A steady stream of people poured into the French Field House on the Ohio State University campus Saturday morning.
But it wasn’t for a track and field competition.
High school students were set to network with more than a dozen historically black colleges and universities (HBCUs) and up to 50 employers at Battelle College, Career & Community Fair 2021.
The event was part of the Classic for Columbus, a week of programming, activities and a football game between Central State University and Kentucky State University at Ohio Stadium on Saturday afternoon.
Which companies were present at the show?
The building was alive with music and conversation as people hopped to booths decorated with colorful logos. PNC Bank, Columbus Division of Fire, and Quantum Health were just a handful of companies there. Students won a free ticket to the football match if they received a passport stamped by six schools or businesses.
A trio of high school students from Lima Senior High School in northwest Ohio were there to examine potential options for their college careers.
“It’s really cool. I’m learning a lot of information,” said Emonie Young, a 15-year-old sophomore who wants to study nursing. She said she wanted to learn more about the condition. central.
“I think of that one too,” said her best friend Honesty Baker, also a 15-year-old sophomore who wants to be a traveling nurse. Baker said she learned that it was possible to take a free State Tested Nursing Assistant (STNA) course from one of the companies at the fair.
Anastazja Kirklen, a 16-year-old junior interested in studying child psychology, also wants to attend an HBCU. But she would rather get out of state, “just to be around something different,” she said.
How many people attended the career fair?
The fair was presented by Nationwide, Huntington Bancshares, the City of Columbus, the Franklin County Board of Commissioners and Revolution Mortgage. More than 500 students from the City of Columbus schools have registered for the fair, according to James Ragland, who is on the City of Columbus Schools Education Council.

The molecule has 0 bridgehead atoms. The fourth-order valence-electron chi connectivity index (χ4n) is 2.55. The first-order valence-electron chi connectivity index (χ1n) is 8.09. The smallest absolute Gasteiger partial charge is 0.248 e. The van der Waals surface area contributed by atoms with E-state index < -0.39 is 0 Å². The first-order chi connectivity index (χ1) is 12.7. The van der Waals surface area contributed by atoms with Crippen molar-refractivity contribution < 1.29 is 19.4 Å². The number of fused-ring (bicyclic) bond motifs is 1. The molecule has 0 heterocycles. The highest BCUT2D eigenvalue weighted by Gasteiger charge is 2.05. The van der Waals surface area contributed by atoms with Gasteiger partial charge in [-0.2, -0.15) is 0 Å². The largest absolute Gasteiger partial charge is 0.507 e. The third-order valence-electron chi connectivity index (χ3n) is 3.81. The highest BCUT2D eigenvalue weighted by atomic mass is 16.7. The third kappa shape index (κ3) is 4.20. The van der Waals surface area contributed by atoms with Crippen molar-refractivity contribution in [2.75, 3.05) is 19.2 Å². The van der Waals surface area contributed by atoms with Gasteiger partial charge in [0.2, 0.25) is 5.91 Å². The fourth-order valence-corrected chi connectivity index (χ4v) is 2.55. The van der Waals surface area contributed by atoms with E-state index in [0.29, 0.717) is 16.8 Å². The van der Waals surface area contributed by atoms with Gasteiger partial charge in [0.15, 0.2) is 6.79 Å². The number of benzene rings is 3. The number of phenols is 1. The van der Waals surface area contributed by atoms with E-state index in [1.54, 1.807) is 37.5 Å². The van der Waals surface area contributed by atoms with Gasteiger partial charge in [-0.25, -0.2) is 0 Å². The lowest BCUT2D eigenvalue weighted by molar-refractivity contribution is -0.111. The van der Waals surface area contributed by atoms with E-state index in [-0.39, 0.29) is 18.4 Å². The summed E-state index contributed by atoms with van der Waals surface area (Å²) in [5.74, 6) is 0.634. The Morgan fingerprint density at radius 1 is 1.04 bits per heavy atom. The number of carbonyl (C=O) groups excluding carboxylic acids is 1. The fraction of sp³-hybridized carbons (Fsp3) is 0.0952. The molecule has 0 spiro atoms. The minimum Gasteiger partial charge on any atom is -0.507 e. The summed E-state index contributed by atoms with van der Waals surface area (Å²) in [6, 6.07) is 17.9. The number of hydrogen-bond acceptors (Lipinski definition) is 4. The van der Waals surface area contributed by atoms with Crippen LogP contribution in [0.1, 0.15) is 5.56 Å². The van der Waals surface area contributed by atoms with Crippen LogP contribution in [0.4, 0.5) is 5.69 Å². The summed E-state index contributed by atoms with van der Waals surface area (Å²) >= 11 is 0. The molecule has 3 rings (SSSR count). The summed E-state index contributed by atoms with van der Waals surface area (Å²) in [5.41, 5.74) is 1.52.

“It’s a dream come true for us,” said Ragland, who was in attendance at Saturday’s event. “We figured they were already thinking about college, but a lot of our students just needed a little more of a (push) to get over the bump with it. If we can catch them now, inspire them and lead them to this college path, that’s really good for us.
Ragland said he remembered attending the Classic for Columbus decades ago at the since demolished Cooper Stadium in Franklinton. The Classic continued to operate in different parts of the state, but made a brief hiatus in recent years.
Classic board member Leonard Hubert said he was excited to help bring the event back to Columbus.
“Whenever you talk about an HBCU Classic, everyone thinks of football,” he said. “Football is a central part of that, but one of the things we talked about was the importance of exposing young people to what an HBCU is.”
How a church in North Linden got involved in the job fair
The new Salem Baptist Church in North Linden was another college fair, career and community partner.
“Every day we try to wake up and understand how the church can use its resources and relationships to create a connected community,” said Adam Troy, engagement manager for the Community of Caring Development Foundation, the branch church nonprofit.
“Here, in this context, it’s very enriching. We have a number of students here who are very successful but who have just never been introduced to the HBCU experience. Today it is about access and exposure.
Adam Troy and his brother Eric both attended Morehouse College, an Atlanta HBCU.
Eric Troy, founder and CEO of Eficionado, a brand management company, said it was important to have OSU as a partner.
“We have so many people of color who don’t even see the Ohio State campus,” he said. “And so having that kind of exposure is pretty cool.”
Representatives from the rival Central State and Kentucky State were also on hand to speak with the students.
“We have a lot of exciting things going on,” said Lauren Young, registration specialist at Central State. “We have a brand new president. He has a lot of great incentives for students. Right now we have free books for all students all year round. We have a lot of different scholarships available, and today we are just here to spread this news and beat KSU.
KSU recruiter and 2019 graduate Alona Davidson said it was important to give students the opportunity to “spread their wings” beyond Ohio.
“When you go to K-State it feels like stepping into a family barbecue,” she said. “You can be fully yourself without judgment or prejudice.”
As a sponsor of the event, Battelle’s goal was to “build upon” the HBCU community, according to chief information officer David White.
“We are working really hard to understand what this means and how we can leverage it to help bring more diversity to the company,” he said. “We really want to build this next generation of scientists. We’re looking at the workforce that we have today, and we’re seeing an under-representation of people of color. And so we’re really trying to figure out, ‘How do you solve it? you have this problem? ”And part of it comes back to universities.